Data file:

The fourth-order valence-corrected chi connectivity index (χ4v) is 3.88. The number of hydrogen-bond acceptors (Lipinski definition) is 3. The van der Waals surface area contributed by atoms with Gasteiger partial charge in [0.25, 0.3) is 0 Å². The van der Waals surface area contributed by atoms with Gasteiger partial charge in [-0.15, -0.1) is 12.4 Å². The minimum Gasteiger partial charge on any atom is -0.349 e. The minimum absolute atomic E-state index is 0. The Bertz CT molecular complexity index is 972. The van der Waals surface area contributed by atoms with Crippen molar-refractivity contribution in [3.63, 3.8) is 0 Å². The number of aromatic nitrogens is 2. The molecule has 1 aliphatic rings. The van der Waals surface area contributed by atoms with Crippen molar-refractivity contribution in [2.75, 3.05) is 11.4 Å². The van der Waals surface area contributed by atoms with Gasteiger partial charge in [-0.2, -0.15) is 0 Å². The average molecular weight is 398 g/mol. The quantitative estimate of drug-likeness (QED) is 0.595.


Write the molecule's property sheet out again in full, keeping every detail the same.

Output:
The fourth-order valence-corrected chi connectivity index (χ4v) is 3.88. The number of hydrogen-bond acceptors (Lipinski definition) is 3. The van der Waals surface area contributed by atoms with Gasteiger partial charge in [0.25, 0.3) is 0 Å². The van der Waals surface area contributed by atoms with Gasteiger partial charge in [-0.15, -0.1) is 12.4 Å². The minimum Gasteiger partial charge on any atom is -0.349 e. The minimum absolute atomic E-state index is 0. The Bertz CT molecular complexity index is 972. The van der Waals surface area contributed by atoms with Crippen molar-refractivity contribution in [3.63, 3.8) is 0 Å². The number of aromatic nitrogens is 2. The molecule has 1 aliphatic rings. The van der Waals surface area contributed by atoms with Crippen molar-refractivity contribution in [2.75, 3.05) is 11.4 Å². The van der Waals surface area contributed by atoms with Gasteiger partial charge in [-0.2, -0.15) is 0 Å². The average molecular weight is 398 g/mol. The quantitative estimate of drug-likeness (QED) is 0.595.